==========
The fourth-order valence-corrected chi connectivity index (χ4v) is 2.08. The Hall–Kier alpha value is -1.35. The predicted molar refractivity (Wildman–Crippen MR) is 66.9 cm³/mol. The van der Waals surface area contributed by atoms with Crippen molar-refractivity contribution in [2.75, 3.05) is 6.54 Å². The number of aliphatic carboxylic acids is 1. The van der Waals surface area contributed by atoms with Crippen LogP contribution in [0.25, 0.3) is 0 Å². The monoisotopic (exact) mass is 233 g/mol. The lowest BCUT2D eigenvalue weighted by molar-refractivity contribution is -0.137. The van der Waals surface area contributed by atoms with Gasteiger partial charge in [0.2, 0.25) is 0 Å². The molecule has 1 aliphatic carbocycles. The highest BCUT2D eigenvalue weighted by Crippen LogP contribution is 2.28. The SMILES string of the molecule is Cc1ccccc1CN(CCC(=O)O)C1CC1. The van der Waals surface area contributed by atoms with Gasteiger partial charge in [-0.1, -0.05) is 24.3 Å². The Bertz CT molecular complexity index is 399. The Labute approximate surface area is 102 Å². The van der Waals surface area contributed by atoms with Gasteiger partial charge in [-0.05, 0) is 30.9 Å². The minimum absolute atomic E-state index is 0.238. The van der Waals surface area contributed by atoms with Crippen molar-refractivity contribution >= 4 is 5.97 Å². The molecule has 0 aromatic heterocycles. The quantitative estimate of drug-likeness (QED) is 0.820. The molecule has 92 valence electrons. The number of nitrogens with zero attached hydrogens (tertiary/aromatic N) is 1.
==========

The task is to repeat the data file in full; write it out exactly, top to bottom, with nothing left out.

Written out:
The fourth-order valence-corrected chi connectivity index (χ4v) is 2.08. The Hall–Kier alpha value is -1.35. The predicted molar refractivity (Wildman–Crippen MR) is 66.9 cm³/mol. The van der Waals surface area contributed by atoms with Crippen molar-refractivity contribution in [2.75, 3.05) is 6.54 Å². The number of aliphatic carboxylic acids is 1. The van der Waals surface area contributed by atoms with Crippen LogP contribution in [0.25, 0.3) is 0 Å². The monoisotopic (exact) mass is 233 g/mol. The lowest BCUT2D eigenvalue weighted by molar-refractivity contribution is -0.137. The van der Waals surface area contributed by atoms with Gasteiger partial charge in [0.2, 0.25) is 0 Å². The molecule has 1 aliphatic carbocycles. The highest BCUT2D eigenvalue weighted by Crippen LogP contribution is 2.28. The SMILES string of the molecule is Cc1ccccc1CN(CCC(=O)O)C1CC1. The van der Waals surface area contributed by atoms with Gasteiger partial charge in [-0.1, -0.05) is 24.3 Å². The Bertz CT molecular complexity index is 399. The Labute approximate surface area is 102 Å². The van der Waals surface area contributed by atoms with Gasteiger partial charge in [-0.05, 0) is 30.9 Å². The minimum absolute atomic E-state index is 0.238. The van der Waals surface area contributed by atoms with Crippen molar-refractivity contribution >= 4 is 5.97 Å². The molecule has 0 aromatic heterocycles. The quantitative estimate of drug-likeness (QED) is 0.820. The molecule has 92 valence electrons. The number of nitrogens with zero attached hydrogens (tertiary/aromatic N) is 1.